Interest on rent-to-own purchases capped to save people millions
For those living in poverty and low-income households, shopping for essential goods can be literally more expensive. Every family home needs furniture and appliances. But affordable credit, never mind paying for such products up front, is beyond the reach of many single parent families, and others on a low income. Hire-purchase or rent-to-own stores have up until now been free to charge huge interest rates, meaning that customers pay back the sale price of their goods several times over, even if the weekly payments are small. This means that poor families are forced to go without or pay above the odds, as they cannot access lower interest rates available to credit card or store card customers. Needless to say, this simply tightens the grip of poverty.
Action by the Financial Conduct Authority (FCA) means that from April 2019, the total interest that firms such as BrightHouse, PerfectHome and others can charge will be capped at 100% of the price of the product. This matches the regulations imposed on payday lenders. Prices also have to be in line with what competitors charge.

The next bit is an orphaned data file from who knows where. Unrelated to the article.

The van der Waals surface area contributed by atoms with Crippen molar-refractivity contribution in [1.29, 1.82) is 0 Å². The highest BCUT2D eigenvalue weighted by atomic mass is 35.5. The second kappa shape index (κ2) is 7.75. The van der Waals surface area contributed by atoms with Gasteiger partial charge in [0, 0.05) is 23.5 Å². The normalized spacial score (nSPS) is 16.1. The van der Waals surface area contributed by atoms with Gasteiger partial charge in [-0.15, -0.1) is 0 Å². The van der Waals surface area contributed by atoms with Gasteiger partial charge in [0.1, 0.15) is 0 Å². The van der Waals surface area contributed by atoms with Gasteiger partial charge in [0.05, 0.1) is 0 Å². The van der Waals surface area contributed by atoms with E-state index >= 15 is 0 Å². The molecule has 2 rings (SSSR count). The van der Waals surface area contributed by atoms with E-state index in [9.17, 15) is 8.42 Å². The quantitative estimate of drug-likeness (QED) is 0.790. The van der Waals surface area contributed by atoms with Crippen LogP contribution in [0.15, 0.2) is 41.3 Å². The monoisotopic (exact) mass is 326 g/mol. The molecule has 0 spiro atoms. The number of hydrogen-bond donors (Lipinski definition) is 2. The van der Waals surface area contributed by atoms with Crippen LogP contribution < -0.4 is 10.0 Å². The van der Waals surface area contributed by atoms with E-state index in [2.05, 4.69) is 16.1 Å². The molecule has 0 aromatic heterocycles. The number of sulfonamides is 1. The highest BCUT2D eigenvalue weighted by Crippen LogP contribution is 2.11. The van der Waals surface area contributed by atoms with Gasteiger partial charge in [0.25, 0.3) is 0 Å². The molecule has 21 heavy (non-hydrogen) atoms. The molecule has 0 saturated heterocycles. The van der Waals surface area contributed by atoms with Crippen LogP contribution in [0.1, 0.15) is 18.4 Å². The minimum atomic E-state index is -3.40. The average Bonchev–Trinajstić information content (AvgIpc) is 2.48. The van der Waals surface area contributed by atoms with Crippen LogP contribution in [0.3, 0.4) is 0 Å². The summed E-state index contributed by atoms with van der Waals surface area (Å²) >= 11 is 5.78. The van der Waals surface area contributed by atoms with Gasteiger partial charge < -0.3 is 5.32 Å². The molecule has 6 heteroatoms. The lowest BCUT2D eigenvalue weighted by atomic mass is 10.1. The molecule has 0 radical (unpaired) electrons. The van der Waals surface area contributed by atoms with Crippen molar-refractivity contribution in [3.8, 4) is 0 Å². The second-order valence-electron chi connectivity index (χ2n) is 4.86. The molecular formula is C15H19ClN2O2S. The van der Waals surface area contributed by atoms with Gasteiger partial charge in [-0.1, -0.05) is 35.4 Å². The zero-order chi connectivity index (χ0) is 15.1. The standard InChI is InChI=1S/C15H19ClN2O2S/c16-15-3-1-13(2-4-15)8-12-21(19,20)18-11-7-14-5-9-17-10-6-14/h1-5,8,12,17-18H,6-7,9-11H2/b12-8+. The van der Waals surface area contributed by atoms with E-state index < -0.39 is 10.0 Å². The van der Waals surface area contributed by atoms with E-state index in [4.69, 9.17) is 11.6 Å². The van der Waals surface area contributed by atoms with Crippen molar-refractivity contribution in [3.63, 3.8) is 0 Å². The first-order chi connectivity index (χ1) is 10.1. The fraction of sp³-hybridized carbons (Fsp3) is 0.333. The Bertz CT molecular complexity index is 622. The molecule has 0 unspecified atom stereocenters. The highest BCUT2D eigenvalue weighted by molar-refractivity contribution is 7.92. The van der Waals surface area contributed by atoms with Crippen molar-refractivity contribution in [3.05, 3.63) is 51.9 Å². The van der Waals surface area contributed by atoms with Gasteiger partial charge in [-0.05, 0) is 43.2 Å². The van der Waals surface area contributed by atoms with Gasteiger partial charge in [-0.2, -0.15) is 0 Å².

The new regulations come into force on 1st April 2019, and could save consumers £22.7 million a year. In a report, the FCA found that the 300,000 customers paying weekly bills to rent-to-own stores are among the most financially vulnerable in our society: only 1 in 3 are in work; 1 in 4 are single parents; and 1 in 4 have defaulted on a bill in the last 6 months.
In statements released in the media, rent-to-own firms such as BrightHouse state that they believe customers should be able to choose how to spend their money. Some may see higher interest rates as an inevitable consequence of having poor credit, yet, this argument simply traps those who cannot afford to buy goods up front even tighter in poverty.
OPFS frequently hears from parents on universal credit or other benefits who do not have enough money to furnish their homes. We work frequently with single parent families needing furniture, appliances and homeware, and can refer people to hardship funds and charities who can help parents without having to resort to extortionate rent-to-own schemes. Call our helpline on 0808 801 0323 for advice.
You can also use the Turn 2 Us website to find funds and charities that you can apply to for financial assistance, and to check your entitlement to benefits. There is often an alternative to highstreet rent-to-own firms, so don’t rely on exorbitant interest rates without looking at your options.